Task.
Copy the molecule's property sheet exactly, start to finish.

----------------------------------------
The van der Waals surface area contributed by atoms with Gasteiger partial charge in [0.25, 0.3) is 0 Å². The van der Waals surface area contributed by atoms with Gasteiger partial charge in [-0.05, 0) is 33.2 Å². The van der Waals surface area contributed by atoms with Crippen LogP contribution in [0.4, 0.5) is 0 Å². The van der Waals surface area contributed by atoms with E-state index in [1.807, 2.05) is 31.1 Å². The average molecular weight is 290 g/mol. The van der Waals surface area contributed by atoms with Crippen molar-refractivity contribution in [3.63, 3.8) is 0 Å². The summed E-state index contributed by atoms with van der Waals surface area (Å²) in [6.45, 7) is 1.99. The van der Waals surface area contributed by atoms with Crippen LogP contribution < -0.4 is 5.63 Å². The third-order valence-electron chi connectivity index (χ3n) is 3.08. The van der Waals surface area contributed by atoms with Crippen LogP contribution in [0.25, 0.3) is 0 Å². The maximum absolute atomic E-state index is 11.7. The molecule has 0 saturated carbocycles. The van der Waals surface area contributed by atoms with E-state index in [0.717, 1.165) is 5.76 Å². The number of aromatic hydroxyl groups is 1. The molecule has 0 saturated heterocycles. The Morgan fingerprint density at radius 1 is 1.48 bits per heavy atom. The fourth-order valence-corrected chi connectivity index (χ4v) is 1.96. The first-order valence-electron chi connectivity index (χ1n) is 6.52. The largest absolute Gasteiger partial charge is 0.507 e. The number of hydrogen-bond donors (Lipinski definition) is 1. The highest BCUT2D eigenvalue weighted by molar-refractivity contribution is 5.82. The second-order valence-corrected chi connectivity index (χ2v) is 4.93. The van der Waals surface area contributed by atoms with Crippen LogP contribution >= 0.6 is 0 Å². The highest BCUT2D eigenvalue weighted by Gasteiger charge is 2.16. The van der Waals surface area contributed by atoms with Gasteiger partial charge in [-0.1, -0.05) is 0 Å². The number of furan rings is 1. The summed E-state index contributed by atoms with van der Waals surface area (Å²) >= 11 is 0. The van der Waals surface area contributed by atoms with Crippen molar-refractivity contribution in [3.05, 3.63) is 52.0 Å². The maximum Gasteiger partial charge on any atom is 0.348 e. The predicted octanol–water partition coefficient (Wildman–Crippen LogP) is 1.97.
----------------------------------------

The van der Waals surface area contributed by atoms with Gasteiger partial charge in [0.25, 0.3) is 0 Å². The van der Waals surface area contributed by atoms with Gasteiger partial charge in [-0.05, 0) is 33.2 Å². The van der Waals surface area contributed by atoms with Crippen LogP contribution in [0.4, 0.5) is 0 Å². The van der Waals surface area contributed by atoms with E-state index in [1.807, 2.05) is 31.1 Å². The average molecular weight is 290 g/mol. The van der Waals surface area contributed by atoms with Crippen molar-refractivity contribution in [3.63, 3.8) is 0 Å². The summed E-state index contributed by atoms with van der Waals surface area (Å²) in [6.45, 7) is 1.99. The van der Waals surface area contributed by atoms with Crippen LogP contribution < -0.4 is 5.63 Å². The third-order valence-electron chi connectivity index (χ3n) is 3.08. The van der Waals surface area contributed by atoms with Crippen LogP contribution in [0.25, 0.3) is 0 Å². The maximum absolute atomic E-state index is 11.7. The molecule has 0 saturated carbocycles. The van der Waals surface area contributed by atoms with E-state index in [0.717, 1.165) is 5.76 Å². The number of aromatic hydroxyl groups is 1. The molecule has 0 saturated heterocycles. The Morgan fingerprint density at radius 1 is 1.48 bits per heavy atom. The fourth-order valence-corrected chi connectivity index (χ4v) is 1.96. The first-order valence-electron chi connectivity index (χ1n) is 6.52. The largest absolute Gasteiger partial charge is 0.507 e. The number of hydrogen-bond donors (Lipinski definition) is 1. The highest BCUT2D eigenvalue weighted by molar-refractivity contribution is 5.82. The second-order valence-corrected chi connectivity index (χ2v) is 4.93. The van der Waals surface area contributed by atoms with Crippen LogP contribution >= 0.6 is 0 Å². The highest BCUT2D eigenvalue weighted by Gasteiger charge is 2.16. The van der Waals surface area contributed by atoms with Gasteiger partial charge in [-0.1, -0.05) is 0 Å². The number of furan rings is 1. The summed E-state index contributed by atoms with van der Waals surface area (Å²) >= 11 is 0. The van der Waals surface area contributed by atoms with Crippen molar-refractivity contribution in [3.05, 3.63) is 52.0 Å². The maximum Gasteiger partial charge on any atom is 0.348 e. The predicted octanol–water partition coefficient (Wildman–Crippen LogP) is 1.97.